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    13-Feb-2020

Trump’s acquittal will embolden him to adopt increasingly destructive policies in this region - By Michael Jansen, The Jordan Times

 

 

Donald Trump's acquittal in his Senate trial after being impeached for courting foreign intervention in the 2020 US elections and obstruction of Congress can only embolden him to adopt increasingly destructive policies in this region. First and foremost, the subservient Republican Party refused to either allow testimony or documents to be introduced into the proceedings, but celebrated his acquittal as if the trial had been fair. Consequently, Trump and his party will continue to adhere to an Israeli agenda on all regional issues. From now on, there are no brakes on Trump's impetuous, erratic, self-interested political moves, which can only become increasingly dangerous since Trump is certain to grant Israel more and more of its demands as the November election draws near.
 
Palestine:
 
In February 2017, shortly after his inauguration, know-nothing Trump began to set the tone of his involvement in the Palestine-Israeli conflict by appearing to back away from the internationally-mandated "two-state solution" during a meeting in the White House with Israeli Prime Minister Benyamin Netanyahu. Trump said he would support a one-state solution if agreed by the two sides and vowed to move the US embassy to Jerusalem, a longstanding Israeli demand. Trump also urged Israel to slow colonisation of the West Bank, raising Palestinian hopes that he might adopt a positive line on settlement expansion. In early May, without speaking in specifics, Trump pledged to work for peace when he met Palestinian President Mahmoud Abbas in Washington. His contradictory ideas on a subject about which he knew little or nothing soon morphed into hard-line pro-Israel policies.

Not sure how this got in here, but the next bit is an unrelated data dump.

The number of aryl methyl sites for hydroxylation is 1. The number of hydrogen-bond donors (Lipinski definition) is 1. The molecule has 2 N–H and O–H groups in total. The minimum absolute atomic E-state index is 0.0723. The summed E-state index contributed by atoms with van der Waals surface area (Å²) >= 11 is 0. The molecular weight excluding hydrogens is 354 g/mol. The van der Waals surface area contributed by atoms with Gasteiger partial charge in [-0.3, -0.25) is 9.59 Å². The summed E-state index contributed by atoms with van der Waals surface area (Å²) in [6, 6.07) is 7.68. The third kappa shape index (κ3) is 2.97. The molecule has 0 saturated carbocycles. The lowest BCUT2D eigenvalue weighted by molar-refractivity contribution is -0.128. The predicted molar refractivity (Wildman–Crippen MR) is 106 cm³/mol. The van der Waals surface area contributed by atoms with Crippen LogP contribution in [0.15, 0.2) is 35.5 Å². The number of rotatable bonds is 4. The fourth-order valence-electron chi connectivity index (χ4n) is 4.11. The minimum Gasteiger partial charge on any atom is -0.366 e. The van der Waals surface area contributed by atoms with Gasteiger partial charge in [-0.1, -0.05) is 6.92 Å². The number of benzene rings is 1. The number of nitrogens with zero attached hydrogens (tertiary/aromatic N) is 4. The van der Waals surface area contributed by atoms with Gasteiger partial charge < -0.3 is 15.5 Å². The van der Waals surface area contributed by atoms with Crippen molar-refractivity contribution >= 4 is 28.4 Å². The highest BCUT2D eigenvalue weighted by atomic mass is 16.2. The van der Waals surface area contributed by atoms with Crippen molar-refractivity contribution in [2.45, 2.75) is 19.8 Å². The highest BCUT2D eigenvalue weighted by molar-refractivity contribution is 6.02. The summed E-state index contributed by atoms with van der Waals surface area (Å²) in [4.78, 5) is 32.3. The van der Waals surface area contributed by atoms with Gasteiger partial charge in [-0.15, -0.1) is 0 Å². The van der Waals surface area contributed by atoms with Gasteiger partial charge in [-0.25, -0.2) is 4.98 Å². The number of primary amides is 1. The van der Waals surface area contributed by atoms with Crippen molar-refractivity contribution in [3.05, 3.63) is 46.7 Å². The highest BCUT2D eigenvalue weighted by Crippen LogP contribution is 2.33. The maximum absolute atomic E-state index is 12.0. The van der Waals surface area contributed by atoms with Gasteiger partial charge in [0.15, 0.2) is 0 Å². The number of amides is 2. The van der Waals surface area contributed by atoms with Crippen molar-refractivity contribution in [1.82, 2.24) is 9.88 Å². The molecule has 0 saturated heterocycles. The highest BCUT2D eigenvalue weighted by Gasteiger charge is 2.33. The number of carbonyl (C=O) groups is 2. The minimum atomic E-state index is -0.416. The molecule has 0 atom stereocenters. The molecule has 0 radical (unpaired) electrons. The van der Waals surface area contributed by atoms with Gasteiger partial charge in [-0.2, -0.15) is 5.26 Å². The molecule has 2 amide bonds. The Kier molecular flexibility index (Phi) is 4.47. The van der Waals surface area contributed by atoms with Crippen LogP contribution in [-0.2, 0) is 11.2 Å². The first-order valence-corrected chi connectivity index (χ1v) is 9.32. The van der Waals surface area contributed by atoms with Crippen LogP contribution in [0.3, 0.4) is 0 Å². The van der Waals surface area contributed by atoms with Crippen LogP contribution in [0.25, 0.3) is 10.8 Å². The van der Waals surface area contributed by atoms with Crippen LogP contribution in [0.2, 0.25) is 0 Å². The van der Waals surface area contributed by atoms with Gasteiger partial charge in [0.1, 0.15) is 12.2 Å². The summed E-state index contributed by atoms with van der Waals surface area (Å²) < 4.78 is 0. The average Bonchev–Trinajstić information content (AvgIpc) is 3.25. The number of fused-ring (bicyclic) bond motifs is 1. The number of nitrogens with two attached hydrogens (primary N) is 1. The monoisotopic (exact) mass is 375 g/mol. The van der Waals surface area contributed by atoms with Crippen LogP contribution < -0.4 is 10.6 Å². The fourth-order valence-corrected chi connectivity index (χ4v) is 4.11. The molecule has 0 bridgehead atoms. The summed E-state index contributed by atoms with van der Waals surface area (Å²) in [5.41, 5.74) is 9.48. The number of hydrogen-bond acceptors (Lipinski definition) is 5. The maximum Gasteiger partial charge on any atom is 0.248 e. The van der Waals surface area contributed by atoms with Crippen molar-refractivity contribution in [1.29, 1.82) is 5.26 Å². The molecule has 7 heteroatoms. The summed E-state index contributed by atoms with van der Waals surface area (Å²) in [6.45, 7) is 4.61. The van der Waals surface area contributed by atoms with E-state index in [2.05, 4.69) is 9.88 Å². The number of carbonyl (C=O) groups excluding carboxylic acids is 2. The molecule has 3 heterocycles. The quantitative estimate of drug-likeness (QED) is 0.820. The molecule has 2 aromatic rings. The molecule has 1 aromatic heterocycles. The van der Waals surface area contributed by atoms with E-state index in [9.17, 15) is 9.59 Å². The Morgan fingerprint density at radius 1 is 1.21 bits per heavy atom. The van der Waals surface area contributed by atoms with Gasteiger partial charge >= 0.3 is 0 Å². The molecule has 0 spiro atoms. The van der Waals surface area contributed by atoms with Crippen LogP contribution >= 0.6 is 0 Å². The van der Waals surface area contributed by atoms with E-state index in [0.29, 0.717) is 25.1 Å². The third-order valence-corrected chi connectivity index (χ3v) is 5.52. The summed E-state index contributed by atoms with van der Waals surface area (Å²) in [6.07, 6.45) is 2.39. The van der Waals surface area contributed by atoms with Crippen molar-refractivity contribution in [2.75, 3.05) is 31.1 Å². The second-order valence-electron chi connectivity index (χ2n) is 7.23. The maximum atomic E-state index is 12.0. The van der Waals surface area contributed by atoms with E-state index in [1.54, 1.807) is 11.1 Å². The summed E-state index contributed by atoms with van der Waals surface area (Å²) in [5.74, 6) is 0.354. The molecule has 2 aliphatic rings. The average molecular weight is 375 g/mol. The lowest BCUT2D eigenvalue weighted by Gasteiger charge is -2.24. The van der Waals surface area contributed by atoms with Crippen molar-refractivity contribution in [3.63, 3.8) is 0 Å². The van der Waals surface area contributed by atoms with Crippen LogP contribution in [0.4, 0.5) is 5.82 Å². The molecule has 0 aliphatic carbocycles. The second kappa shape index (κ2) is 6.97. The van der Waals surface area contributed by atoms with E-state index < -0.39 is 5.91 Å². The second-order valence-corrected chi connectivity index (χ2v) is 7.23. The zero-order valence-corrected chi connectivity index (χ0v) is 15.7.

Israel:
 
Trump's first trip to the region was to Saudi Arabia and Israel. His aim was to warm relations with Saudi Arabia, which had been cool during the Obama administration, and repair ties with Netanyahu, which had frayed under president Barack Obama. In a false display of even-handedness, Trump met Abbas in the West Bank town of Bethlehem. After this encounter, Trump said he hoped his administration would help the parties negotiate a peace deal.
 
By November, Trump was totally committed to follow Israel's line when son-in-law Jared Kushner and his pro-Israeli team began works on the secret "Deal of the Century." This was demonstrated on December 6, when he recognised Jerusalem as Israel's capital, and said he would shift the US embassy from Tel Aviv to Jerusalem. He subsequently cancelled US contributions to the UN agency caring for Palestinian refugees, cut all US aid to projects in occupied Palestine and shuttered the Palestinian diplomatic mission in Washington.
 
On January 28 this year, standing alongside Netanyahu, Trump unveiled his "Deal of the Century", which was promptly rejected as adopting Israeli positions on Palestine, which was not consulted; Jordan, Lebanon and Syria, the three Arab countries bordering Israel, the Arab League and the Organisation for Islamic Cooperation. Trump's immediate aim was to give Netanyahu a boost ahead of Israel's March parliamentary election, the third in a year. Trump's gifts have not given his friend victory twice over. If the “Deal of the Century” fails to give Netanyahu a new term as prime minister, Trump will have to think of switching his allegiance to rival Benny Gantz.